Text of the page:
After that, to add more steps to the map, first play/spool/jog/whatever to the point where
you want the first change to be and press either T.SIG (to add a time signature) or TEMPO (to
add a tempo change). No prompts are issued - an event is simply inserted. If you add an
event accidentally, simply press DELETE (F4).
NOTE 1: Because tempo and time signature changes can only occur at the start of a bar, adding a
tempo or time signature event will place it at the start of the current bar.
NOTE 2: It is not possible to have several time signature/tempo changes at the same time.
This is mentioned because you may attempt to enter a time signature/tempo change and nothing
appears to happen. Chances are that a change even already exists at that bar.
The cursor will automatically be placed on the step you have just created and you may edit
it's value (the default step value for tempo is 120.0 BPM and for time signature it is 4/4 ­
these should be edited as appropriate).
Continue adding tempo changes and new time signatures as you need through the project.
As usual Q6 will allow you to scroll quickly up/down the list.
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SETUP MODE
PREFERENCES
Back in the main SETUP page, pressing PREFS [F3] takes you to this page:
The options are:
PLAY TO
Sets the 'pre-roll' time for the PLAY TO key. The PLAY TO range is 0-99 seconds.
PLAY FROM
Sets the 'post-roll' time for the PLAY FROM key. The PLAY FROM range is
0-99 seconds.
NOTE: PLAY TO time + PLAY FROM time = PLAY OVER time.
METRONOME
Sets the level of the metronome function.
FOOTSWITCH
Allows you to select the function of the footswitch input. The options are:
HANDSFREE REC
The footswitch can be used for playing, stopping and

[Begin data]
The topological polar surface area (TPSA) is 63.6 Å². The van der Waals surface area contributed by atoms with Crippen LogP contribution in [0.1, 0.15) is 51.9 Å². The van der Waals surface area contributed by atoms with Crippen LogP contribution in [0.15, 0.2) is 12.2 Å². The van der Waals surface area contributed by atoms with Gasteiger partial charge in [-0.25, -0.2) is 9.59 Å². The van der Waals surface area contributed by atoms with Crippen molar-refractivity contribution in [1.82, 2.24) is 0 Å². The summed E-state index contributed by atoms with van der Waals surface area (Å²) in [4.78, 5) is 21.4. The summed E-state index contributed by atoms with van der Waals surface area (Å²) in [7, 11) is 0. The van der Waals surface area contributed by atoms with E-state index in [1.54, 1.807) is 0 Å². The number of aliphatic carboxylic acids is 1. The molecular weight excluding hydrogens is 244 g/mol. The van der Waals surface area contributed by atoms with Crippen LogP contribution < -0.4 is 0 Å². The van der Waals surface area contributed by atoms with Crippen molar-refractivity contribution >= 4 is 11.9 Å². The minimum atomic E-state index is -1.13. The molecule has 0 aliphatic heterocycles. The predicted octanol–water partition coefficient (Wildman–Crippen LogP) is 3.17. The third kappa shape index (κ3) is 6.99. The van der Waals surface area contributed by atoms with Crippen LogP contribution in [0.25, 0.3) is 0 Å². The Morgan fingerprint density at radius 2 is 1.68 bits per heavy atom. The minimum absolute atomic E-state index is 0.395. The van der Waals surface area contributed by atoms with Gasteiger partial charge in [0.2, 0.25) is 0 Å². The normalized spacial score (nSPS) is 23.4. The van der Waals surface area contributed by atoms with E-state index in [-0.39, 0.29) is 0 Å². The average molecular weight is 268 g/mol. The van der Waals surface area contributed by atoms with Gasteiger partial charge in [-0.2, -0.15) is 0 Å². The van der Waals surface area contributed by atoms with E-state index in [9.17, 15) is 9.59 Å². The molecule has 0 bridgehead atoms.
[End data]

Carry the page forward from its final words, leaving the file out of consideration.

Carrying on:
dropping in and out of record.
Pressing the footswitch once will cause the DPS24 to
play, pressing it again will cause it to drop into record
on the selected track(s). Pressing it again will cause it
to drop out of record and pressing it again will stop
playback.
PUNCH IN/OUT
When the DPS24 is playing, pressing the footswitch
once will drop into record on the selected track(s) and
pressing it again will cause it to drop out of record.
Pressing it again will drop into record again and press­
ing it again will drop out. And so on.
PLAY/STOP
Allows you to start and stop playback using the
footswitch.
ADAT LRC
Allows you to use an ADAT LRC as a simple remote. LRC
key assignment is described in the Appendix section.
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24-TRACK RECORD Enables/disables the 24-Track Record mode.
Normally, when this parameter is OFF, the maximum number of audio
sources you can record simultaneously is 16.
When it is ON, the 24-Track Record mode allows you to record more than
16 separate sources at any one time.
It is useful when you need to record more than 16 tracks simultaneously ,
up to 24 - for example, 12 analogue inputs, 8 ADAT inputs (for instance
from a 8-Channel preamp/AD with ADAT output), the stereo AUX input
and the stereo 2-TRACK input, or the stereo SPDIF (a total of 24 tracks).
This also allows performing a one-pass transfer from a 24-track ADAT sys­